Windy days ground East Texas planes

If it's not safe to land, pilots are choosinf to stay on the ground. Photo by Jamey Boyum KLTV.
If it's not safe to land, pilots are choosinf to stay on the ground. Photo by Jamey Boyum KLTV.
Updated: Apr. 19, 2018 at 6:43 PM CDT
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RUSK COUNTY, TX (KLTV) - A flag blown nearly straight out or leaves in motion seems to be the norm in East Texas right now.

With the spring comes the wind, although in East Texas the wind has been around longer than just the spring. That has posed a challenge on some days for light aircraft pilots. On gusty days, smaller airports look like ghost towns.

"Wind's your friend and can be your enemy too," said David Dancer.

Dancer is a pilot and keeps his plane at the Rusk County Airport. He stays on top of the weather, especially when he wants to fly.

"Landings in a cross wind can be an issue. And if you're close to being on the ground it can blow you physically off the runway," Dancer said.

And that's why Rusk County Airport Manager Ron Franks says small plane traffic is nearly nonexistent on gusty days.

"You don't know what Mother Nature is going to do to you right before you touch down. You could be sliding sideways very quickly," Franks stated.

Franks has been a pilot for decades and flew for the military.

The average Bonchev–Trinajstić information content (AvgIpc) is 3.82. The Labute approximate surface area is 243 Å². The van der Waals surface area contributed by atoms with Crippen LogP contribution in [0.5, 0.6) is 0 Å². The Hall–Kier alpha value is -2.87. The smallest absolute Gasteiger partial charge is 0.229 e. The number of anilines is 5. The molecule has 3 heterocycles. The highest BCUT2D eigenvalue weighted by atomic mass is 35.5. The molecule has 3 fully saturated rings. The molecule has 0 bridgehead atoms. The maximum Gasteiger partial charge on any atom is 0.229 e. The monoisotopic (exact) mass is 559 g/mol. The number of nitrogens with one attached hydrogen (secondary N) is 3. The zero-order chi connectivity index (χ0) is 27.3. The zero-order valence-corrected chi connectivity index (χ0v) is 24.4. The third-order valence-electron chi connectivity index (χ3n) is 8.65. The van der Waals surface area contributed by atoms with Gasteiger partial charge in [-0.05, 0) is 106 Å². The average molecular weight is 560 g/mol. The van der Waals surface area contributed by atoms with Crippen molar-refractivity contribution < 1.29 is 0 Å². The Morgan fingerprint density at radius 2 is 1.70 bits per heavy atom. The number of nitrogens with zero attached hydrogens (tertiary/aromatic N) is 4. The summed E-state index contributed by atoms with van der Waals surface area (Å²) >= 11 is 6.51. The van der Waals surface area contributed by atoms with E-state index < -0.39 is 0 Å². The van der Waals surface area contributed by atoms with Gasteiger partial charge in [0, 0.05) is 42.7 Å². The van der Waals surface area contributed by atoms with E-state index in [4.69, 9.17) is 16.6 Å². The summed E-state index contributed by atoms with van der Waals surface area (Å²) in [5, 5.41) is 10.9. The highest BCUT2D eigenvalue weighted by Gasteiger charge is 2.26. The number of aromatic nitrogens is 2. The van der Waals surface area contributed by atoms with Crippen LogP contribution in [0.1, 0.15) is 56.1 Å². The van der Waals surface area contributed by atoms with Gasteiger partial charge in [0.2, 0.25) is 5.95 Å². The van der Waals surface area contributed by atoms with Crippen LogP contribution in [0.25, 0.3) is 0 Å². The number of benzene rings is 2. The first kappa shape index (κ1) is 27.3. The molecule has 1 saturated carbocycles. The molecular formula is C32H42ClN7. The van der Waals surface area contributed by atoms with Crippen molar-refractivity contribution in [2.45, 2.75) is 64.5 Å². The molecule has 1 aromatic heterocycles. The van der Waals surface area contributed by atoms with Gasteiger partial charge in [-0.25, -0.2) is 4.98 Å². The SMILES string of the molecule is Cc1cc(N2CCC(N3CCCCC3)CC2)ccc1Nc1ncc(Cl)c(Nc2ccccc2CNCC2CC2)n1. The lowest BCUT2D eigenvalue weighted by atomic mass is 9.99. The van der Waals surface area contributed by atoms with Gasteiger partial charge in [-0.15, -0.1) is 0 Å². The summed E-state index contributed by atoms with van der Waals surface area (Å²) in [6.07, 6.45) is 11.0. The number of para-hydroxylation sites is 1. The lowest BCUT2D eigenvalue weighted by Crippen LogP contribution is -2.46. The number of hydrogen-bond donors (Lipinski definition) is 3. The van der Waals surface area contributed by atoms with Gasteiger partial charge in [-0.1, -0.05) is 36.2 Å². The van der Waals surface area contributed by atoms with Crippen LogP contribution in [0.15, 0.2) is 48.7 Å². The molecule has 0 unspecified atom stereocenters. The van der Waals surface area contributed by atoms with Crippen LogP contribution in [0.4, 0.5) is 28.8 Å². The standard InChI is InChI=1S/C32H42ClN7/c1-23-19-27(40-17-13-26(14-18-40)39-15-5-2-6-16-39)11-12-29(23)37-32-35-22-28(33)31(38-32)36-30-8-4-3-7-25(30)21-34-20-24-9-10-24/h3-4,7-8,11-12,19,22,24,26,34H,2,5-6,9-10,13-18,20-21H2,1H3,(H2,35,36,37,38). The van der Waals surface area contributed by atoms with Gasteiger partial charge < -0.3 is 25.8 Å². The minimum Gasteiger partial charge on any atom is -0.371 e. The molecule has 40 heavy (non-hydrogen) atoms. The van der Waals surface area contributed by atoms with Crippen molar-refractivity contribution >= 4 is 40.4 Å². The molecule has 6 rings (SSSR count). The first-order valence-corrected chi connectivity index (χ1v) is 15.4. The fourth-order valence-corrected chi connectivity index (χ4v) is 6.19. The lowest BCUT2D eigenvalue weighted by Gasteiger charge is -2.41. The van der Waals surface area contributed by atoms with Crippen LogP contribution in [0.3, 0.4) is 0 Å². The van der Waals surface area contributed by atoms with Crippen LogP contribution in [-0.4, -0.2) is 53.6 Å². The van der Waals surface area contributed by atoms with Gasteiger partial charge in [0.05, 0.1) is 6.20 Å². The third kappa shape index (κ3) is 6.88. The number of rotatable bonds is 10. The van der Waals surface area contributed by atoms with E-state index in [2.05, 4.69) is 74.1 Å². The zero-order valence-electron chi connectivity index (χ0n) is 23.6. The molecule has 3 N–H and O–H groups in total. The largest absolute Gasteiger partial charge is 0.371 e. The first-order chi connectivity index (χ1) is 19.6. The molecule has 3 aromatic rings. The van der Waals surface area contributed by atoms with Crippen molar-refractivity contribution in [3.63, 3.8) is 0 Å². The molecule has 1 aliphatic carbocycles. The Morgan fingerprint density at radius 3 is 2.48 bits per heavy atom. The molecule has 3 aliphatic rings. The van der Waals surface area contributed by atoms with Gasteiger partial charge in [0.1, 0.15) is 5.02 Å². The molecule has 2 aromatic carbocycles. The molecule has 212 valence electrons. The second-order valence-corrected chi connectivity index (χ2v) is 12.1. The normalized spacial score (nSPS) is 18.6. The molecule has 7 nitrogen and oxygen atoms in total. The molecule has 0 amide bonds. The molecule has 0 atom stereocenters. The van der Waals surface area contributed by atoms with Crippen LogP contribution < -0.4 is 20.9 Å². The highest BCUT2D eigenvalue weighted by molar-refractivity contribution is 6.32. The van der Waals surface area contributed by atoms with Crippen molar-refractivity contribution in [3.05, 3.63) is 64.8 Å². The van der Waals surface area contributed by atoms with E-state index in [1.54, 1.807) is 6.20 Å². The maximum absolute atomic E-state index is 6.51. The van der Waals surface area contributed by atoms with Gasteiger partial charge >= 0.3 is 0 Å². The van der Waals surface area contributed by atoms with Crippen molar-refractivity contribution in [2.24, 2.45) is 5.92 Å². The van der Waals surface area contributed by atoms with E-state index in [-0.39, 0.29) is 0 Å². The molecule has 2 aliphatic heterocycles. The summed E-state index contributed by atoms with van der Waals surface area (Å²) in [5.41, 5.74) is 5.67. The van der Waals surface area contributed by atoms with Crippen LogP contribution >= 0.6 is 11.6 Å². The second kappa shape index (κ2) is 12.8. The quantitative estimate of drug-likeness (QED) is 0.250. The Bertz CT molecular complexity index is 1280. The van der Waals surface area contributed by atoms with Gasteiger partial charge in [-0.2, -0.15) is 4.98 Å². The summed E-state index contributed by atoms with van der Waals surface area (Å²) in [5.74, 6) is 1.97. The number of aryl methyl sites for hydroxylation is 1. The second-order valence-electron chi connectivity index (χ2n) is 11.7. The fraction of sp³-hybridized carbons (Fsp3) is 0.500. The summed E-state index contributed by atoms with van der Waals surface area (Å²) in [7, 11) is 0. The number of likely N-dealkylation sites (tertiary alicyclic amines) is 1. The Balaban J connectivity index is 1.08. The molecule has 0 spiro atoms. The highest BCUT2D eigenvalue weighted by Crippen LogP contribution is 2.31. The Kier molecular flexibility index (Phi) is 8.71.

"Most of the time landing a small aircraft is not dangerous, but that can put an element of danger in that's not supposed to be there," Franks commented.

Experienced pilots who teach flying think it's better to keep their feet on the ground on windy days.

"And people are trying to learn to fly out here and it's very frustrating for them because the instructor doesn't want to take them up," Franks said.

"They can't get training lessons in because the wind has been so high. And in general ever since last fall the weather has really not been good for training," Dancer said.

Many East Texas airports only have one runway so if there's a crosswind pilots may have to land elsewhere.

"If you're flying to a smaller airport there's usually an airport nearby that's got a cross runway somewhere," Dancer said.

But Dancer says diverting is pretty rare.

"If the first time you come in you catch that gust well, OK let's try it again," Dancer explained.

And they both say if there's any doubt about the landing, they just blow off the flight.

The recent wind has caused a slow down in fuel sales at smaller airports. Franks says heavier commercial aircraft are not affected by crosswinds that could flip a smaller private plane.

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